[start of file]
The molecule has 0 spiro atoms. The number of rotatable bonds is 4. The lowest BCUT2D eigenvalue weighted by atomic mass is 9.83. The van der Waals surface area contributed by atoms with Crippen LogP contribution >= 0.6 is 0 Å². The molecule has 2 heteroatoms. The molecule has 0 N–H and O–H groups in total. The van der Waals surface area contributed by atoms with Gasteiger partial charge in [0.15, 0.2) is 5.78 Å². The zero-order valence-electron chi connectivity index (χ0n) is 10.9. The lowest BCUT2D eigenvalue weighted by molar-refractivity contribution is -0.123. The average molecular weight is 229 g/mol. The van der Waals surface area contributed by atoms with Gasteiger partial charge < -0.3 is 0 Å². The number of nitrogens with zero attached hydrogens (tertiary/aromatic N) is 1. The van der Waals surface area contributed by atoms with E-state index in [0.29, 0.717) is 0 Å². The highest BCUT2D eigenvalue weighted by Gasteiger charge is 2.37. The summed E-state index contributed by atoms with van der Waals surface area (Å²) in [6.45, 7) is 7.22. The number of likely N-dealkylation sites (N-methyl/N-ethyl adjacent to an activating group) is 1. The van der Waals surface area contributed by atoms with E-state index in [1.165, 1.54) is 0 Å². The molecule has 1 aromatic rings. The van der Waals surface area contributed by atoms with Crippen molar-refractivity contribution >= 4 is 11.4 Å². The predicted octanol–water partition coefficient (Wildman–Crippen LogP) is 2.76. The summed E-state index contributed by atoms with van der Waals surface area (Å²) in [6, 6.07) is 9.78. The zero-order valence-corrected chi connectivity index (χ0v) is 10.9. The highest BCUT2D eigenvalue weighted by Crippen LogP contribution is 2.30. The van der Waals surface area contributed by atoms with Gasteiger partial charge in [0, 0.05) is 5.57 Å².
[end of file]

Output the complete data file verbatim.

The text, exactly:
The molecule has 0 spiro atoms. The number of rotatable bonds is 4. The lowest BCUT2D eigenvalue weighted by atomic mass is 9.83. The van der Waals surface area contributed by atoms with Crippen LogP contribution >= 0.6 is 0 Å². The molecule has 2 heteroatoms. The molecule has 0 N–H and O–H groups in total. The van der Waals surface area contributed by atoms with Gasteiger partial charge in [0.15, 0.2) is 5.78 Å². The zero-order valence-electron chi connectivity index (χ0n) is 10.9. The lowest BCUT2D eigenvalue weighted by molar-refractivity contribution is -0.123. The average molecular weight is 229 g/mol. The van der Waals surface area contributed by atoms with Gasteiger partial charge < -0.3 is 0 Å². The number of nitrogens with zero attached hydrogens (tertiary/aromatic N) is 1. The van der Waals surface area contributed by atoms with E-state index in [0.29, 0.717) is 0 Å². The highest BCUT2D eigenvalue weighted by Gasteiger charge is 2.37. The summed E-state index contributed by atoms with van der Waals surface area (Å²) in [6.45, 7) is 7.22. The number of likely N-dealkylation sites (N-methyl/N-ethyl adjacent to an activating group) is 1. The van der Waals surface area contributed by atoms with E-state index in [1.165, 1.54) is 0 Å². The molecule has 1 aromatic rings. The van der Waals surface area contributed by atoms with Crippen molar-refractivity contribution >= 4 is 11.4 Å². The predicted octanol–water partition coefficient (Wildman–Crippen LogP) is 2.76. The summed E-state index contributed by atoms with van der Waals surface area (Å²) in [6, 6.07) is 9.78. The zero-order valence-corrected chi connectivity index (χ0v) is 10.9. The highest BCUT2D eigenvalue weighted by Crippen LogP contribution is 2.30. The van der Waals surface area contributed by atoms with Gasteiger partial charge in [0, 0.05) is 5.57 Å².